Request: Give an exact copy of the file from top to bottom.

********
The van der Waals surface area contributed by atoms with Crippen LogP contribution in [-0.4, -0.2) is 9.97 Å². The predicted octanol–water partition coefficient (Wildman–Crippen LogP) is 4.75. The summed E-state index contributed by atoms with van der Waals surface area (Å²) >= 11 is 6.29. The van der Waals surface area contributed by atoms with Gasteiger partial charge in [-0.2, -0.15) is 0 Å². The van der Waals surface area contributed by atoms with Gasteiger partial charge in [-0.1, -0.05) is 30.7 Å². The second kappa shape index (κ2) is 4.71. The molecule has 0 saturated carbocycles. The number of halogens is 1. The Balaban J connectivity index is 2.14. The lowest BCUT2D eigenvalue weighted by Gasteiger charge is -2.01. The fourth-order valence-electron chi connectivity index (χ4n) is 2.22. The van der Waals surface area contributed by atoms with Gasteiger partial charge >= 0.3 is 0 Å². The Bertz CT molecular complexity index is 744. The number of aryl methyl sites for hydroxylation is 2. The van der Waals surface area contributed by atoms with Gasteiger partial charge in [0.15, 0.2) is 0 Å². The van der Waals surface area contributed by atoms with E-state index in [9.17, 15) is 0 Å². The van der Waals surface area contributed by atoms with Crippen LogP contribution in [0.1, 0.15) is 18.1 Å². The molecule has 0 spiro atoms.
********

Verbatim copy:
The van der Waals surface area contributed by atoms with Crippen LogP contribution in [-0.4, -0.2) is 9.97 Å². The predicted octanol–water partition coefficient (Wildman–Crippen LogP) is 4.75. The summed E-state index contributed by atoms with van der Waals surface area (Å²) >= 11 is 6.29. The van der Waals surface area contributed by atoms with Gasteiger partial charge in [-0.2, -0.15) is 0 Å². The van der Waals surface area contributed by atoms with Gasteiger partial charge in [-0.1, -0.05) is 30.7 Å². The second kappa shape index (κ2) is 4.71. The molecule has 0 saturated carbocycles. The number of halogens is 1. The Balaban J connectivity index is 2.14. The lowest BCUT2D eigenvalue weighted by Gasteiger charge is -2.01. The fourth-order valence-electron chi connectivity index (χ4n) is 2.22. The van der Waals surface area contributed by atoms with Gasteiger partial charge >= 0.3 is 0 Å². The Bertz CT molecular complexity index is 744. The number of aryl methyl sites for hydroxylation is 2. The van der Waals surface area contributed by atoms with Gasteiger partial charge in [0.15, 0.2) is 0 Å². The van der Waals surface area contributed by atoms with E-state index in [9.17, 15) is 0 Å². The van der Waals surface area contributed by atoms with Crippen LogP contribution in [0.1, 0.15) is 18.1 Å². The molecule has 0 spiro atoms.